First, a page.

Brief Fact Summary.
The United States District Court for the District of Columbia required the Vice President and other senior officials in the Executive Branch to produce information about a task force established to give advice and make policy recommendations to the President.
Synopsis of Rule of Law.
The President cannot, through the assertion of a broad and undifferentiated need for confidentiality and the invocation of an absolute, unqualified executive privilege, withhold information in the face of disclosure orders.
In the words of Mathews, process of this sort would sufficiently address the risk of an erroneous deprivation of a detainee's liberty interest while eliminating certain procedures that have questionable additional value in light of the burden on the Government.View Full Point of Law
A few days after assuming office, President George W. Bush issued a memorandum establishing the National Energy Policy Development Group. The Group was directed to develop a national energy policy designed to help the private sector and government at all levels, promote dependable, affordable and environmentally sound production and distribution of energy for the future. The President authorized the Vice President, as the chairman of the Group, to invite other officers of the Federal Government to participate “as appropriate.” Five months later, the Group issued a final report and terminated all operations. Respondents sued, alleging that the Group had failed to comply with the procedural and disclosure requirements of the Federal Advisory Committee Act. The district court required the petitioners to produce all materials subject to the Act’s requirements.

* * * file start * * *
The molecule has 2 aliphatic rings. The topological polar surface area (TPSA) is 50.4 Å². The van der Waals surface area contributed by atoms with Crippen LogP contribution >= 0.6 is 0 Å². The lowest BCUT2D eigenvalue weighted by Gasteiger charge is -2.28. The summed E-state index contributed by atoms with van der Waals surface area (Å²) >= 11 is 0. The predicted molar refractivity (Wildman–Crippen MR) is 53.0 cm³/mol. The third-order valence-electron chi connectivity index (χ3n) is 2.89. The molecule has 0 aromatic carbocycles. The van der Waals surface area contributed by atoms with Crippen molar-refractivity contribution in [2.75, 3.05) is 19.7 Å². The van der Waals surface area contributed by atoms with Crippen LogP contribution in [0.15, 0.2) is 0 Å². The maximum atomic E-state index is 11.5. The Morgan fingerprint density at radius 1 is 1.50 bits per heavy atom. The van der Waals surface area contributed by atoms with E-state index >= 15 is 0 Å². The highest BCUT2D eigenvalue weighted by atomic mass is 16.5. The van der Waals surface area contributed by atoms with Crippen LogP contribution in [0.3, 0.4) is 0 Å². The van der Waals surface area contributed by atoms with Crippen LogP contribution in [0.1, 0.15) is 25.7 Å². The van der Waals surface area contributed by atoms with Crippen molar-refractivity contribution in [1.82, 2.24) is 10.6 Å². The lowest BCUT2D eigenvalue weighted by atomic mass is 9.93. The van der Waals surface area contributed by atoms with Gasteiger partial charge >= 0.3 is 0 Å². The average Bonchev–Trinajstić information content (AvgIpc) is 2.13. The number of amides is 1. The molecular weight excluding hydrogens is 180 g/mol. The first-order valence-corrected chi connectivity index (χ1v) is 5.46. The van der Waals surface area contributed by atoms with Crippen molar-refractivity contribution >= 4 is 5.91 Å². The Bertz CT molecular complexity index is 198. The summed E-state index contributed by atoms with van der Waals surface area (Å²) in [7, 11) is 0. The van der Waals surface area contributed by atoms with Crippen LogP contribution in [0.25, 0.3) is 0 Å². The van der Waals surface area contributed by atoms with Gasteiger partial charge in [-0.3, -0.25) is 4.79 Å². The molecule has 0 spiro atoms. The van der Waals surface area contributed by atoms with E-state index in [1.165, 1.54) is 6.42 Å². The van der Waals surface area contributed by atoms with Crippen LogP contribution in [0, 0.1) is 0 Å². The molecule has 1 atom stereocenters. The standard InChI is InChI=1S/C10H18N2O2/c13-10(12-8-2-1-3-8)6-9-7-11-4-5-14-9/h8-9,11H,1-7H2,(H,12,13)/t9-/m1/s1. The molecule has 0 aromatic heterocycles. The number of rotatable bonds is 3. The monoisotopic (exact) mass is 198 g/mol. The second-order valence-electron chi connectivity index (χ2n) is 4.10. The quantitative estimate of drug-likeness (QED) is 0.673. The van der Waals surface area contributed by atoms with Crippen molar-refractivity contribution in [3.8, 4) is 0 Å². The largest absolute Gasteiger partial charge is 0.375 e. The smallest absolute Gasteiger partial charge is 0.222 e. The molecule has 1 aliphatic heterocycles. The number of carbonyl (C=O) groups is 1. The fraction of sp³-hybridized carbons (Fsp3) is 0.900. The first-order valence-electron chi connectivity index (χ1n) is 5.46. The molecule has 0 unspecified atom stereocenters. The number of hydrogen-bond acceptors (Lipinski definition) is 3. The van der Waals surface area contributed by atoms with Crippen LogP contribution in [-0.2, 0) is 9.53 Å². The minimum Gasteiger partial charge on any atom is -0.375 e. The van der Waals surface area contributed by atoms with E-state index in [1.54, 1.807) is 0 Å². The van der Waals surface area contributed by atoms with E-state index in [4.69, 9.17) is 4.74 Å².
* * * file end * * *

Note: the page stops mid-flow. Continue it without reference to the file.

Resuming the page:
Does the Federal Advisory Committee Act authorize the court’s review of executive branch deliberations through a discovery request?
The Supreme Court sent the case back to the Court of Appeals stating that the Court of Appeals must evaluate the separation of powers considerations. The Court noted that the Court of Appeals must distinguish between civil cases and criminal cases and impose a different standard for disclosure requirement. Also, the Court of Appeal’s reliance on Nixon was wrong because Nixon dealt with a criminal case whereas the case at issue deals with a civil case.
The Court of Appeal reliance on Nixon‘s rejection of an absolute, unqualified Presidential privilege of immunity from judicial process under all circumstances was incorrect. Unlike this case, which concerns respondents’ request for information for use in a civil suit, Nixon involves the proper balance between the Executive’s interest in the confidentiality of its communications and the constitutional need for production of relevant evidence in a criminal proceeding. The need for information in the criminal context is must weightier because our historical commitment to the rule of law is nowhere more profoundly manifest than in our view that the aim of criminal justice is that guilt shall not escape and innocence suffer. The need for information for use in civil cases, however, does not share the urgency or significance of criminal disclosure requests in Nixon. Withholding the information in this case does not hamper another branch’s ability to perform its essential functions in quite the same way. Thus, the judgment of the Court of Appeals is remanded.